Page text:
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Nigerian Lecturers Should Stop Repelling the Sex-for-Grades Bill. It Questions Their Sincerity

The President of the Academic Staff Union of Universities (ASUU) condemned the bill recently proposed at the floor of the Nigerian Senate, which spells out a 5-year jail term and a 5 million Naira fine for university lecturers found wanting in any sex-for-grade scandal. While he is right that some universities have policies that stipulate punishments for culprits of sexual exploitation of students, this is not enough reason not to also have the constitution prohibit the act; as the university policies on sexual harassment are apparently weak and ineffective. 

A 2019 undercover investigation by BBC exposed randy lecturers at the University of Lagos and University of Ghana sexually taking advantage of students in exchange for admission and grades. With many victims coming out from various institutions since then to call out their oppressors, it becomes evident that the sex-for-grades phenomenon is widespread in Nigeria, which calls for national intervention. Whether ASUU likes it or not, the anti-sexual harassment bill has come to stay, as it is just the tough hand Nigeria needs to reduce sexual harassment in academia. Failure to embrace it, however, could mean that randy lecturers in Nigerian universities are still not ready to give up on their atrocities.

Meanwhile, what ASUU does not know is that the bill, in addition to students, also affords protection to lecturers. It protects innocent lecturers from being falsely roped in sexual scandals by students who wish to get back at them. The bill stipulates the formation of an ad hoc committee which would give a fear hearing to the accused to prove his innocence. This bill is the way forward and adopting it will affirm the commitment and sincerity of lecturers in eradicating sexual exploitation on campuses.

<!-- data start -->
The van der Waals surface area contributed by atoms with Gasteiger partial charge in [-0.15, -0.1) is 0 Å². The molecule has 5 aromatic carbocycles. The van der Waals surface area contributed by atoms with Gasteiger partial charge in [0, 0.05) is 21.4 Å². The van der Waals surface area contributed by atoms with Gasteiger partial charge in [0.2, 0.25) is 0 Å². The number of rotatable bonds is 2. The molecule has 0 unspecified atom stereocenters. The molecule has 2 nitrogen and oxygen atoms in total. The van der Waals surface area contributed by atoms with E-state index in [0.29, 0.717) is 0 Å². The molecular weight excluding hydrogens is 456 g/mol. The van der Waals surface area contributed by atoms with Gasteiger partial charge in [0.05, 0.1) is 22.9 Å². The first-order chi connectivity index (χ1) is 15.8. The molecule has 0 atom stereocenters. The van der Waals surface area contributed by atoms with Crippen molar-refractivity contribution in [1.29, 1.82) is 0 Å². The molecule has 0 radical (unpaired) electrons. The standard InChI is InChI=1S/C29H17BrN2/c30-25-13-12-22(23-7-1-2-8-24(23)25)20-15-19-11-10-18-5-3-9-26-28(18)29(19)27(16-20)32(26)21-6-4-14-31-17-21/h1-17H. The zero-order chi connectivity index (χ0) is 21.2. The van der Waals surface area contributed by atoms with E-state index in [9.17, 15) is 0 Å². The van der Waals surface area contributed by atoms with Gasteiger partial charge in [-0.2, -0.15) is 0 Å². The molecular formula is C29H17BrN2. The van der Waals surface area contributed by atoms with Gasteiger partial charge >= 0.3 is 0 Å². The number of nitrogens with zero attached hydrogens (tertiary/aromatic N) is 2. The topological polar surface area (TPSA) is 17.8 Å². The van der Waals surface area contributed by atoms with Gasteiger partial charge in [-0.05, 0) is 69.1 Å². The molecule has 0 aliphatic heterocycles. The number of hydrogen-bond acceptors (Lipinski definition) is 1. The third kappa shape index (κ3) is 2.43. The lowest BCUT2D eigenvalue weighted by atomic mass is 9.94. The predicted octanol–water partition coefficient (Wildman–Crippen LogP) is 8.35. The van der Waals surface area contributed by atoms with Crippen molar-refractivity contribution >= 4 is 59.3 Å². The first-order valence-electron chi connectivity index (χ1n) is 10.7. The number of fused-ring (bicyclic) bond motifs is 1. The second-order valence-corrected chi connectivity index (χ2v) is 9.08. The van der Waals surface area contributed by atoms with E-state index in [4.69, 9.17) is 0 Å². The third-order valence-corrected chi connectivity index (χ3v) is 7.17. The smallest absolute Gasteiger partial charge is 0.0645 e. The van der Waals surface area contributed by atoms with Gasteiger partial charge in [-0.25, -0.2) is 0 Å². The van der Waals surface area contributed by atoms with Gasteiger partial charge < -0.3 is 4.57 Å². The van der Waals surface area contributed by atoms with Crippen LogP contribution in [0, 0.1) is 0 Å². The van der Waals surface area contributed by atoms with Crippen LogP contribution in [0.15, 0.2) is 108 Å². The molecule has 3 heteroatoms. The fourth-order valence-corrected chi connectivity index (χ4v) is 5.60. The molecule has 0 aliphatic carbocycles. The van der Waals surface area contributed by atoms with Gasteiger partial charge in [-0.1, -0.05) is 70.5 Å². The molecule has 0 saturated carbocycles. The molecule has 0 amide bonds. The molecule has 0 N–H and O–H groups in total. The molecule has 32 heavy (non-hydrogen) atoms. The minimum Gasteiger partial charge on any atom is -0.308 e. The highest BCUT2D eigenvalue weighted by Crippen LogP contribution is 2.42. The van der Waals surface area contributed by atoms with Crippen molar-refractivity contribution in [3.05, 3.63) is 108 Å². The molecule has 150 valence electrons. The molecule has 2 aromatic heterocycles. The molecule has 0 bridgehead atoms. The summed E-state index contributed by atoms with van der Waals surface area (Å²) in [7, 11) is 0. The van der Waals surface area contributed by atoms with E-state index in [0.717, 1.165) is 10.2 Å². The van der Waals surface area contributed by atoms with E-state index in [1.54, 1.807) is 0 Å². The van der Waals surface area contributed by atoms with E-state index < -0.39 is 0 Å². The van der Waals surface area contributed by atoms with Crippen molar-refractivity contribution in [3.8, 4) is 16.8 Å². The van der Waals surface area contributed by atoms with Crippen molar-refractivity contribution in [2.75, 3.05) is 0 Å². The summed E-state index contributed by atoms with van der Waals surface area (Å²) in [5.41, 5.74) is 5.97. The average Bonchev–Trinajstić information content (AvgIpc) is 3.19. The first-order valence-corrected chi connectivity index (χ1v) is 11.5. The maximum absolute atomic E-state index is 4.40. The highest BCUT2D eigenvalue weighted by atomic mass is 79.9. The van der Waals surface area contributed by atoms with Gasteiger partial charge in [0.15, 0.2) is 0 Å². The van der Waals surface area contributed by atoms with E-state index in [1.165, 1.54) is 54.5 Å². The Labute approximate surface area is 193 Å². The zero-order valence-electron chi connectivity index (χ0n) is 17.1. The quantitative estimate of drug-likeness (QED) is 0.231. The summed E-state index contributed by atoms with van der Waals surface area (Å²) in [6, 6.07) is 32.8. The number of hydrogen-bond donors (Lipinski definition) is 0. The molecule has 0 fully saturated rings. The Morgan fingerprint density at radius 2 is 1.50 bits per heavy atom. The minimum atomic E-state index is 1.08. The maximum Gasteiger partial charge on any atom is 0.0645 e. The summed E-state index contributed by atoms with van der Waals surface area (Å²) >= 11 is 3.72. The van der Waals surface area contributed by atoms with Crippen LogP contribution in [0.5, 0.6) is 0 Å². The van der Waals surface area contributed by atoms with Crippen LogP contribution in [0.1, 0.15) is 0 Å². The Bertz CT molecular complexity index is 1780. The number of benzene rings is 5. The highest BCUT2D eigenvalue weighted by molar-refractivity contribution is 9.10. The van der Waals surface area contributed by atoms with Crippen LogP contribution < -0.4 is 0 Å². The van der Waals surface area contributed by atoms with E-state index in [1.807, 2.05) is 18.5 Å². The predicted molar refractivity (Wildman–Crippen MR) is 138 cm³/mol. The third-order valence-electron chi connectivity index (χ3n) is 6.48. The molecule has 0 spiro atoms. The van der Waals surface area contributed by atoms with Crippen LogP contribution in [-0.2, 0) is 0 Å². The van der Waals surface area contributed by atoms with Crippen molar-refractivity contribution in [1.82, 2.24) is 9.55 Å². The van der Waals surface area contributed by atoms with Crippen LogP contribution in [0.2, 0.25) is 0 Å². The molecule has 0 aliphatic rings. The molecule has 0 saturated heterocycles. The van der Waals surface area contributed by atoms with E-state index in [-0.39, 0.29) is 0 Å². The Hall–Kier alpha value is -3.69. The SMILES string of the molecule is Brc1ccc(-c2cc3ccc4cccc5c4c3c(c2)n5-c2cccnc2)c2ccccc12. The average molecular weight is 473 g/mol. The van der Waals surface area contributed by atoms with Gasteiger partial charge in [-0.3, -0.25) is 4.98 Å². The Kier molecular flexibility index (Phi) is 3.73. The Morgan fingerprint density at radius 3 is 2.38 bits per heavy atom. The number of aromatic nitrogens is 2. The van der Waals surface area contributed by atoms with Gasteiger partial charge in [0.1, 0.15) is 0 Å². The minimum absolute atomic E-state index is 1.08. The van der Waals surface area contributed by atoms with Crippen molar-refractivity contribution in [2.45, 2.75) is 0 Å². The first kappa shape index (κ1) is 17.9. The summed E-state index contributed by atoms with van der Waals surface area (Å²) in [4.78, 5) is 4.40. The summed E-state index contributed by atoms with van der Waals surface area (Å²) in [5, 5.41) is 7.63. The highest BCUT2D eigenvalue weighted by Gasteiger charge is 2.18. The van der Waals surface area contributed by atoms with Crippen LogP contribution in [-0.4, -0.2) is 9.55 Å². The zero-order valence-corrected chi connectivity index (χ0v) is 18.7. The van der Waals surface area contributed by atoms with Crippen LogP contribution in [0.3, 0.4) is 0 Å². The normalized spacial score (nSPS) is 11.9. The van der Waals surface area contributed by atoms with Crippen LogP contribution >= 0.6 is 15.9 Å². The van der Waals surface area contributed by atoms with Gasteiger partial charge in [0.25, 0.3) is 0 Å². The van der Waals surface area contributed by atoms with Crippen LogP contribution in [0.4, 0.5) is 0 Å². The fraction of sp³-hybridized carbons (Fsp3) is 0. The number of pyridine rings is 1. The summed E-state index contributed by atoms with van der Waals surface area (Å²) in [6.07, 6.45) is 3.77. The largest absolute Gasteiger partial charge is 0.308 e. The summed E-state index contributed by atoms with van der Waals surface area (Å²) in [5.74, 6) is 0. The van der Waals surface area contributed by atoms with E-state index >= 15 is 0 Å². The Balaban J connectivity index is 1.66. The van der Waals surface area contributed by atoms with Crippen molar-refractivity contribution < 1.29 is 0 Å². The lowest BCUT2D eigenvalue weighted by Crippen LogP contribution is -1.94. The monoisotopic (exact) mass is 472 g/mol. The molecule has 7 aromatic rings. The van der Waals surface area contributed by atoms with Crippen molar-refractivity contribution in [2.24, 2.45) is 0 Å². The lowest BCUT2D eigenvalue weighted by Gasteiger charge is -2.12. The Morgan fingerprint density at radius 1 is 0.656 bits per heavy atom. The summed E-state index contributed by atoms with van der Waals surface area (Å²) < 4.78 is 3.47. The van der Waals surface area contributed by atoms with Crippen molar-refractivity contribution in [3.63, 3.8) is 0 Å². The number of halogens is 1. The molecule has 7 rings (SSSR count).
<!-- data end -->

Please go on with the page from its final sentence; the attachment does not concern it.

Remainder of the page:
What To Do

If ASUU is concerned about certain grey areas in the bill, what it should do rather than discard the entire bill is to call for the revision of the bill by the Senate. More so, the scope of the bill should not be restricted only to tertiary institutions, but should also be extended to primary and secondary schools. The ad hoc committee to be set up to look into sexual scandals in the university should not be manned by professors from the university in question; independent panellists from other institutions should constitute such committees for fairness. 

The Federal Government should also monitor what happens to the victims during and after the issue; that the Obafemi Awolowo University has yet to give a certificate to the female student who championed the suspension of a randy professor is enough reason why protecting victims of sexual exploitation is important. Civil society organisations should also intensify efforts in demanding for the immediate passing of the sex-for-grade bill.

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